A former fire chief has blasted plans to remove a fire engine from Hyndburn.
Under Lancashire Fire’s Emergency Cover Review carried out in December it was agreed that one engine would be removed, leaving just one full-time and one retained engine in the borough.
Gary Monk, who served for 15 years as Hyndburn Fire Station commander, said that when the change comes in April Hyndburn will slip from a
‘premier service’ to a ‘poor service’.
Speaking at a Baxenden Area Council meeting, Gary said: “In my personal view, the situation is far worse than the public know about.
“I know the amount of incidents in Hyndburn has been going down year on year due to the preventative work that I and my colleagues have carried out over the past decade.
“So in the face of that it is easy to argue that we don’t need two full time engines.
“They have sold it to the public on the basis that the delay will be minimal, but in my opinion having served as a fire officer for as long as I did, is that the public are not being told the truth.
“I think that Hyndburn at the moment has a premier fire service, but with these changes it will be a poor service.
“I am a resident in Hyndburn and I am passionate about the fire service, I don’t want to be all doom and gloom but I need to make people aware.”
Gary added that his main area of concern was around crewing levels, he said: “The crewing levels will be seven per shift at Hyndburn, that means that seven people will have to manage the full time engine and the ladder platform engine, that is fine if no one ever takes any annual leave or is ill. But I see it as a big concern.”
Speaking at the meeting Baxenden ward councillor, Terry Hurn said: ”I hope Gary’s comments will set the wheels in motion for a rethink on this issue.”
Hyndburn council leader Miles Parkinson chairs the fire authority’s planning committee and said he would be meeting with Gary to hear his concerns.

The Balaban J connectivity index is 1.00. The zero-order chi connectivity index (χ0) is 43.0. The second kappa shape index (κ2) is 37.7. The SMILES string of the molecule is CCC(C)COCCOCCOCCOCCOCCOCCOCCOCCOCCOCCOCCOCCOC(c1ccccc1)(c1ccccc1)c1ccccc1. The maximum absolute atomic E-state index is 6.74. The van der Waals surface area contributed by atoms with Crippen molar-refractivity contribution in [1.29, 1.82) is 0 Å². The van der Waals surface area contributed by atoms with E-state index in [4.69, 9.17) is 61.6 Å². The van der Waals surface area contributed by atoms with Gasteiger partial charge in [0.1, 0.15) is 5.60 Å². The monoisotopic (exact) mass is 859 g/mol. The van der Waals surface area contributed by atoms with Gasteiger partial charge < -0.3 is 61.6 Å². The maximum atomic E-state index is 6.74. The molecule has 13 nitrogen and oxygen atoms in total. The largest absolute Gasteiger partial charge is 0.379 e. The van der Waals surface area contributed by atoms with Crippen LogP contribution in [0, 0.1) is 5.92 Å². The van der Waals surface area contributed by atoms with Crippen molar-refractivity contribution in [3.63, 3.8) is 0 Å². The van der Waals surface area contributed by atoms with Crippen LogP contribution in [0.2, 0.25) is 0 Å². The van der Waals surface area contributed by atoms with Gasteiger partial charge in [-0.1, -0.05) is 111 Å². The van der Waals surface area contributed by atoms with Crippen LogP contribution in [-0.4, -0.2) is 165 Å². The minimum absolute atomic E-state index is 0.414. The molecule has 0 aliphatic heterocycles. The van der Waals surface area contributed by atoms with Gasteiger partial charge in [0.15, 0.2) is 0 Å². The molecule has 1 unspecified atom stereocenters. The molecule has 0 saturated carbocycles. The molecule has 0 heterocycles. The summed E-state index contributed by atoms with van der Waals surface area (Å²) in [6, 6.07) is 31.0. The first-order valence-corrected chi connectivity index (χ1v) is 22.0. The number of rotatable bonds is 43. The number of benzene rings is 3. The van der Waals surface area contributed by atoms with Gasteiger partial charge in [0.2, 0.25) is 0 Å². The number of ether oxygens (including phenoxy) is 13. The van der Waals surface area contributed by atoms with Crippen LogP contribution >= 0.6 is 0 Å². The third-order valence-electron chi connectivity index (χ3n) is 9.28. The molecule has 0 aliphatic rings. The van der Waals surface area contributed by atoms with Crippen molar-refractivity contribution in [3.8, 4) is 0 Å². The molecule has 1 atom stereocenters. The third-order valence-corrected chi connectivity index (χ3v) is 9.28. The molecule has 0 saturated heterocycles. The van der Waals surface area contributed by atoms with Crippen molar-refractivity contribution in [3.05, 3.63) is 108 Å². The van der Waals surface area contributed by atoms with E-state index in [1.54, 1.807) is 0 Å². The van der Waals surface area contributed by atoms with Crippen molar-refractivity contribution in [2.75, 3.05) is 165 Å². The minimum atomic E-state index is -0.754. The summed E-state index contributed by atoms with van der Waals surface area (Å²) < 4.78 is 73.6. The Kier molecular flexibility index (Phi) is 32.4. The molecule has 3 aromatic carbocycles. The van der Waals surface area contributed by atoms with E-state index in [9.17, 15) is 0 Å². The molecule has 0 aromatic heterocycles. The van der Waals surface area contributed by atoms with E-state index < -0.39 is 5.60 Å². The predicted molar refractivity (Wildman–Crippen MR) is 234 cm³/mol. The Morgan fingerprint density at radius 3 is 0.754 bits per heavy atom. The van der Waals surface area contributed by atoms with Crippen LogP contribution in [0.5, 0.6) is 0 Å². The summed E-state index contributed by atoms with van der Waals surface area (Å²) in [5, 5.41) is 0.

He said: “Of course I will meet with Mr Monk but the fact is that the fire service have to make significant reductions and of course this will have an impact.
“There was widespread public consultation on this and the chief fire officer reassured us that this course of action would be the one to have the least impact, it was the least worse option. There is no getting away from the fact that the government cutbacks are a detriment to the fire service.”
Speaking after the Emergency Cover Review, Chris Kenny, Lancashire’s Chief Fire Officer, assured residents that despite the loss of an engine service would remain the same.
He said: “It is important to remember the service is required to make unprecedented levels of savings and although over half of these will be found elsewhere it is inevitable there will be some reduction to front line services. Emergency Cover Review
“I am confident that the changes in emergency cover will deliver the savings necessary to ensure we remain within budget yet maximise the effectiveness of our emergency response capability.
“Even with these changes our overall response times to dwelling fire will remain one of the fastest in the country.”